Effects of tropical deforestation on climate and agriculture

An Erratum to this article was published on 28 January 2015

This article has been updated

Abstract

Tower, ground-based and satellite observations indicate that tropical deforestation results in warmer, drier conditions at the local scale. Understanding the regional or global impacts of deforestation on climate, and ultimately on agriculture, requires modelling. General circulation models show that completely deforesting the tropics could result in global warming equivalent to that caused by burning of fossil fuels since 1850, with more warming and considerable drying in the tropics. More realistic scenarios of deforestation yield less warming and less drying, suggesting critical thresholds beyond which rainfall is substantially reduced. In regional, mesoscale models that capture topography and vegetation-based discontinuities, small clearings can actually enhance rainfall. At this smaller scale as well, a critical deforestation threshold exists, beyond which rainfall declines. Future agricultural productivity in the tropics is at risk from a deforestation-induced increase in mean temperature and the associated heat extremes and from a decline in mean rainfall or rainfall frequency. Through teleconnections, negative impacts on agriculture could extend well beyond the tropics.

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Figure 1: Extratropical effects on precipitation due to deforestation in each of the three major tropical regions.
Figure 2: Effect of tropical deforestation on rainfall at a continental scale.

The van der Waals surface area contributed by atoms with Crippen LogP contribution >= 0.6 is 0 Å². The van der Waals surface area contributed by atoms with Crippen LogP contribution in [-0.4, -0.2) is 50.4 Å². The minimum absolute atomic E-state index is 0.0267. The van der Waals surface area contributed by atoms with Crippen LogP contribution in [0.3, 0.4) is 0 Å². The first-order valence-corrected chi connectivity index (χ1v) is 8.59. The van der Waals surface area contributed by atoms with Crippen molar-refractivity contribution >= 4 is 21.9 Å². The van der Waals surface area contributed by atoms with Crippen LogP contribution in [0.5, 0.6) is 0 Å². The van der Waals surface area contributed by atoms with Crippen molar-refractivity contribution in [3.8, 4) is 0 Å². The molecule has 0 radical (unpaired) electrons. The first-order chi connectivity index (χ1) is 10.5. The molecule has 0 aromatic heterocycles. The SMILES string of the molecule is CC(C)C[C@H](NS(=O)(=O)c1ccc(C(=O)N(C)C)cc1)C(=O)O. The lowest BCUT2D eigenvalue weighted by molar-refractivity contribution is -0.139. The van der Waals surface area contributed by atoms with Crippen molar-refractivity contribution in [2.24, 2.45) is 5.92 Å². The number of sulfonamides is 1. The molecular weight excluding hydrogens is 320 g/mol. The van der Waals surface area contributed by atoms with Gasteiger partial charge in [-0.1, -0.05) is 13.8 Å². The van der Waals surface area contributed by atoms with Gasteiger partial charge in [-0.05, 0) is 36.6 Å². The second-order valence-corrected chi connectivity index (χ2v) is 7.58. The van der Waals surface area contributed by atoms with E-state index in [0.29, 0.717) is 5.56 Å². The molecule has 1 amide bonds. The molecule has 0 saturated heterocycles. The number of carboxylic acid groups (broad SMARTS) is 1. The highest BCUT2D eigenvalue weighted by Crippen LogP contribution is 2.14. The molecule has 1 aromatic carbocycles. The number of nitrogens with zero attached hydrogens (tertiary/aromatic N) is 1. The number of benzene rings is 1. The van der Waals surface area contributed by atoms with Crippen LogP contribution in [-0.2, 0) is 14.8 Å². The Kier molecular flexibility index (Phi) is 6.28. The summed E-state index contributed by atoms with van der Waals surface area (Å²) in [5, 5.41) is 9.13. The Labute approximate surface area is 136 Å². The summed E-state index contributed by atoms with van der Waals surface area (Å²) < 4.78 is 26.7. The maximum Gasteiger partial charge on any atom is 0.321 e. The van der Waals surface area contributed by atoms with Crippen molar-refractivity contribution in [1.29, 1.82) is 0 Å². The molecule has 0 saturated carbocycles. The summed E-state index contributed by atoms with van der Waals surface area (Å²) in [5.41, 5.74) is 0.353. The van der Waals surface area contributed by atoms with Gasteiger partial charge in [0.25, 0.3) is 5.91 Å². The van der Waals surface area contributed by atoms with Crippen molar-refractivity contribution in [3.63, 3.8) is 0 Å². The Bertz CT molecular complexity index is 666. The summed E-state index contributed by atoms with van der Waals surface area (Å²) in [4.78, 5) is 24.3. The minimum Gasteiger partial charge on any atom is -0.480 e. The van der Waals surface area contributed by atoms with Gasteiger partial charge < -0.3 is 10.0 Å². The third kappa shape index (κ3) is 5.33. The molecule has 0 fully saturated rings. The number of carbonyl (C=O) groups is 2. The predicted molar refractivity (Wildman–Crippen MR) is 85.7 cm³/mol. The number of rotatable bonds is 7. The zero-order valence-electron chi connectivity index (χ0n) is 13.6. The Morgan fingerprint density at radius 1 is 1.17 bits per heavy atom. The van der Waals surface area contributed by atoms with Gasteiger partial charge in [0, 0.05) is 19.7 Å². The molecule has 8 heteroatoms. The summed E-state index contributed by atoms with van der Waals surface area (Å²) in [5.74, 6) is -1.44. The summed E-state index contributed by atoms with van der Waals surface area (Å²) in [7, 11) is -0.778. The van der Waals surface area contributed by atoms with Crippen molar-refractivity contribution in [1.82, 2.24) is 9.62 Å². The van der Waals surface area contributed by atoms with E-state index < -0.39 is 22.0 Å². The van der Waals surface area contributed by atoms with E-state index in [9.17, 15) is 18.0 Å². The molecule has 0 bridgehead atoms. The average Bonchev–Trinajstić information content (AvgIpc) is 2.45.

Figure 3: Effect of pattern and total extent of deforestation on rainfall at continental scales.
Figure 4: Critical patch size at continental scales.
Figure 5: Atmospheric dynamics induced by the boundary between forest and non-forest.
Figure 6: Effect of increasing patch size on rainfall at a local scale.

Change history

  • 18 December 2014

    In the print version of this Review, the 'published online' date should read 18 December 2014. The online versions are correct.

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Acknowledgements

Many thanks to Somnath Baidya Roy, Penny Davies, Stephan DeWekker, Donna Lee, Anastassia Makarieva, Antonio Nobre, Jan Pokorny, David Werth and Daniel Zarin. Lia Cattaneo, Christopher Fender, Megan McGroddy, Amber Slatosky, University of Virginia and the Climate and Land Use Alliance provided critical support.

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Correspondence to Deborah Lawrence.

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Lawrence, D., Vandecar, K. Effects of tropical deforestation on climate and agriculture. Nature Clim Change 5, 27–36 (2015). https://doi.org/10.1038/nclimate2430

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